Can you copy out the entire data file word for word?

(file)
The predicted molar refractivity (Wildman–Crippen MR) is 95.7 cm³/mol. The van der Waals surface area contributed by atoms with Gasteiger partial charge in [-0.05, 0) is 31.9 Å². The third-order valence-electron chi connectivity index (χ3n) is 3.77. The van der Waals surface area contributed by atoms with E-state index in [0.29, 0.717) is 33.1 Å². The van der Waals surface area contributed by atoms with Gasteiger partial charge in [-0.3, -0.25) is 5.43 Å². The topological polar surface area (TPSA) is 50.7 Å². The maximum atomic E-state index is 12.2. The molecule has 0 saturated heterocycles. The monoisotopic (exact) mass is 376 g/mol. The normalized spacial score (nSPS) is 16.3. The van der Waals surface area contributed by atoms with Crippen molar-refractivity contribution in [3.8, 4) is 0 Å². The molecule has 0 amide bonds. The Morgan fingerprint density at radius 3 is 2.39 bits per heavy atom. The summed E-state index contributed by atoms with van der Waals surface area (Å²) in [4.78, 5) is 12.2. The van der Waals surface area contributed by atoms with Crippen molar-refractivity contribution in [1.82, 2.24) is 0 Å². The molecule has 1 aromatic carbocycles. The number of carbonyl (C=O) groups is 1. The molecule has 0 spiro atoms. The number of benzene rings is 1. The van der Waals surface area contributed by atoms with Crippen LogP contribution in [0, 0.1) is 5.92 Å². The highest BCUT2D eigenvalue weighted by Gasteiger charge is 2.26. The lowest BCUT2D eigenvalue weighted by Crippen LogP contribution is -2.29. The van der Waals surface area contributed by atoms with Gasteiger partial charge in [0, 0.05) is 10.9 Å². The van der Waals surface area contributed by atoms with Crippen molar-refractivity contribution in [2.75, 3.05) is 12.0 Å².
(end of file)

The predicted molar refractivity (Wildman–Crippen MR) is 95.7 cm³/mol. The van der Waals surface area contributed by atoms with Gasteiger partial charge in [-0.05, 0) is 31.9 Å². The third-order valence-electron chi connectivity index (χ3n) is 3.77. The van der Waals surface area contributed by atoms with E-state index in [0.29, 0.717) is 33.1 Å². The van der Waals surface area contributed by atoms with Gasteiger partial charge in [-0.3, -0.25) is 5.43 Å². The topological polar surface area (TPSA) is 50.7 Å². The maximum atomic E-state index is 12.2. The molecule has 0 saturated heterocycles. The monoisotopic (exact) mass is 376 g/mol. The normalized spacial score (nSPS) is 16.3. The van der Waals surface area contributed by atoms with Crippen molar-refractivity contribution in [3.8, 4) is 0 Å². The molecule has 0 amide bonds. The Morgan fingerprint density at radius 3 is 2.39 bits per heavy atom. The summed E-state index contributed by atoms with van der Waals surface area (Å²) in [4.78, 5) is 12.2. The van der Waals surface area contributed by atoms with Crippen molar-refractivity contribution in [1.82, 2.24) is 0 Å². The molecule has 1 aromatic carbocycles. The number of carbonyl (C=O) groups is 1. The molecule has 0 spiro atoms. The number of benzene rings is 1. The van der Waals surface area contributed by atoms with Crippen LogP contribution in [0, 0.1) is 5.92 Å². The highest BCUT2D eigenvalue weighted by Gasteiger charge is 2.26. The lowest BCUT2D eigenvalue weighted by Crippen LogP contribution is -2.29. The van der Waals surface area contributed by atoms with Gasteiger partial charge in [0, 0.05) is 10.9 Å². The van der Waals surface area contributed by atoms with Crippen molar-refractivity contribution in [2.75, 3.05) is 12.0 Å².